Almost every time you speak about criminal justice reform, you ultimately note that the system is unfair to black and Hispanic boys and men. And I wonder if you could explain a bit more specifically. You’re talking about the point of arrest, the interactions with police, or within the court system?
Pretty much up and down the line, what we see is disparities in how white, black, Hispanic suspects are treated. Higher arrest rates, tougher sentencing, longer sentences. // Where it’s happening, you can’t always isolate within the system. There may be subtle biases that take place. There may be predispositions that end up resulting in these disparities. But we know they’re happening.
Your own F.B.I. director has raised this idea of the Ferguson effect, that police officers maybe laying back a bit, they don’t want to end up on somebody’s camcorder. And as a result, we’re seeing a spike in homicides in some cities. Do you fear that could undermine, derail what you’re trying to do right now?
Well, what is absolutely true is that we have seen some spikes in violent crime in some cities. Overall the violent crime rate is still near the historic lows. // We’ve seen a spike in some cities this year, but it’s still close to the historic lows.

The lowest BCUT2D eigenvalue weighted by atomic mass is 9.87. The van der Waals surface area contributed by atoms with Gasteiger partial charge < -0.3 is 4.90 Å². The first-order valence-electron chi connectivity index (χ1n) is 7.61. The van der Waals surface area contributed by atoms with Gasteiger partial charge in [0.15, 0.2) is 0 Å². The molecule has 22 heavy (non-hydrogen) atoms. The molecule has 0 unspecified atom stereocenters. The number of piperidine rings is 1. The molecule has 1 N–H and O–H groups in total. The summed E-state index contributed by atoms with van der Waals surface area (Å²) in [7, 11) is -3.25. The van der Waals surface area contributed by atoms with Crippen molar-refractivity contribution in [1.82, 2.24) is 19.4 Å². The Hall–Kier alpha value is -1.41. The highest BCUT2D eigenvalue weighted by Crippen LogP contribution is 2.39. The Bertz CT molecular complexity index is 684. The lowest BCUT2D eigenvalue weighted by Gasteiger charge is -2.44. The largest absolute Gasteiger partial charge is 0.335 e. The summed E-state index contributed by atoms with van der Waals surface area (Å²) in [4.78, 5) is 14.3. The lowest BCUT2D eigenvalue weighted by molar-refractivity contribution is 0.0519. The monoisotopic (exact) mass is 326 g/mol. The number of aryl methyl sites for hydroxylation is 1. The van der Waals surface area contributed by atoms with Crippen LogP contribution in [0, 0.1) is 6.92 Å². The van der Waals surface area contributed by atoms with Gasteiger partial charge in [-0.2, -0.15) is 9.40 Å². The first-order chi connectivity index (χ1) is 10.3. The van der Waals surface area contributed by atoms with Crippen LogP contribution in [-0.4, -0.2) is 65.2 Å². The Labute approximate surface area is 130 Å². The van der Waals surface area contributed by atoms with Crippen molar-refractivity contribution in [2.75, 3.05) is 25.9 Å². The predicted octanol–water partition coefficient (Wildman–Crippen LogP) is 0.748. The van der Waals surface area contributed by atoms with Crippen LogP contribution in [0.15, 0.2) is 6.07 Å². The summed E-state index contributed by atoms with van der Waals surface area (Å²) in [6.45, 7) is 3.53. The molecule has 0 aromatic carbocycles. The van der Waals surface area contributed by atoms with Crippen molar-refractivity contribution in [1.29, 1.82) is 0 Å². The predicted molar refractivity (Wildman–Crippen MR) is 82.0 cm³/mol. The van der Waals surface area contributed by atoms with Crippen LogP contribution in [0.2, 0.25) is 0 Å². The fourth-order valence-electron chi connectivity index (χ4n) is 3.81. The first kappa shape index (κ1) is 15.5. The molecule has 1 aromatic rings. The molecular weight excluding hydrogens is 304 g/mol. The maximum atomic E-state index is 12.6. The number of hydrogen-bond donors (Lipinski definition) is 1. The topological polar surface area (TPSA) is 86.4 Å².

But is it something you think — a chill that police officers are feeling?
You know, we have not seen any evidence of that. And I think the F.B.I. director would be the first to say that he’s heard anecdotal suggestions that may– that may be happening in selective sites, but we don’t know.
So many hopes and aspirations were placed on you as the first African American president. As you approach this area of criminal justice reform, is this, in your mind, your defining moment that would seal the legacy of what we would expect from the first African American president?
You know, this is something that’s important to me. // One of the things that I’ve consistently said as president is that I’m the president of all people. // I am very proud that my presidency can help to galvanize and mobilize America on behalf of issues of racial disparity and racial injustice.
We haven’t heard from you since last Friday when the decision was announced to put a small number of U.S. special operations forces on the ground in Northern Syria. Many will look at it and say, “You’ve broken your promise about boots on the ground.” Have you?
Well, keep in mind that we have run special ops already. // And really, this is just an extension of what we were continuing to do. We are not putting U.S. troops on the frontlines fighting firefights with ISIL. // But I’ve been consistent throughout that we are not going to be fighting like we did in Iraq with battalions and occupations. That doesn’t solve the problem.
* * * TAPE ENDS * * *